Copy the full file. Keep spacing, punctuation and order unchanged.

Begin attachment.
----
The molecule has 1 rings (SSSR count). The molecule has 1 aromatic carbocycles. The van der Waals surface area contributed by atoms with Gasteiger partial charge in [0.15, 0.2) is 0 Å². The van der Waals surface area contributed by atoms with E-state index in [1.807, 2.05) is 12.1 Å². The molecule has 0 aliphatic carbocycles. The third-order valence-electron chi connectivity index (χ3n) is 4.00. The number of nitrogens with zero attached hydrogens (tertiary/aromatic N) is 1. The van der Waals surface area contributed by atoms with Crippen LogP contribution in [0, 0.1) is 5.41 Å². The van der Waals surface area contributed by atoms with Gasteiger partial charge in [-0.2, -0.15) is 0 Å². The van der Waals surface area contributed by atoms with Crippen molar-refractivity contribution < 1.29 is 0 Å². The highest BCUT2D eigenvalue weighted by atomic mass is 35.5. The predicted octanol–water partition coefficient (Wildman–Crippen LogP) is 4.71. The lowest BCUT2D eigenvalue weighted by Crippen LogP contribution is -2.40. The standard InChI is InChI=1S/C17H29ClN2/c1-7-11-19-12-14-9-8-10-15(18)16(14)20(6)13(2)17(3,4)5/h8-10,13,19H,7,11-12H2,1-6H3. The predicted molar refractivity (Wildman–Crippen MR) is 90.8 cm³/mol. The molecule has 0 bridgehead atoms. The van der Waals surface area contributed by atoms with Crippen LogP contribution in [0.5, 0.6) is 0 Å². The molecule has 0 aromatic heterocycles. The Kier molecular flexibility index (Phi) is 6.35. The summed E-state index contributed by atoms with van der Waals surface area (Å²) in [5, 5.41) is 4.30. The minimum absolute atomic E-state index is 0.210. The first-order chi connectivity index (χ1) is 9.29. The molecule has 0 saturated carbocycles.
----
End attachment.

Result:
The molecule has 1 rings (SSSR count). The molecule has 1 aromatic carbocycles. The van der Waals surface area contributed by atoms with Gasteiger partial charge in [0.15, 0.2) is 0 Å². The van der Waals surface area contributed by atoms with E-state index in [1.807, 2.05) is 12.1 Å². The molecule has 0 aliphatic carbocycles. The third-order valence-electron chi connectivity index (χ3n) is 4.00. The number of nitrogens with zero attached hydrogens (tertiary/aromatic N) is 1. The van der Waals surface area contributed by atoms with Crippen LogP contribution in [0, 0.1) is 5.41 Å². The van der Waals surface area contributed by atoms with Gasteiger partial charge in [-0.2, -0.15) is 0 Å². The van der Waals surface area contributed by atoms with Crippen molar-refractivity contribution < 1.29 is 0 Å². The highest BCUT2D eigenvalue weighted by atomic mass is 35.5. The predicted octanol–water partition coefficient (Wildman–Crippen LogP) is 4.71. The lowest BCUT2D eigenvalue weighted by Crippen LogP contribution is -2.40. The standard InChI is InChI=1S/C17H29ClN2/c1-7-11-19-12-14-9-8-10-15(18)16(14)20(6)13(2)17(3,4)5/h8-10,13,19H,7,11-12H2,1-6H3. The predicted molar refractivity (Wildman–Crippen MR) is 90.8 cm³/mol. The molecule has 0 bridgehead atoms. The van der Waals surface area contributed by atoms with Crippen LogP contribution in [0.5, 0.6) is 0 Å². The molecule has 0 aromatic heterocycles. The Kier molecular flexibility index (Phi) is 6.35. The summed E-state index contributed by atoms with van der Waals surface area (Å²) in [5, 5.41) is 4.30. The minimum absolute atomic E-state index is 0.210. The first-order chi connectivity index (χ1) is 9.29. The molecule has 0 saturated carbocycles.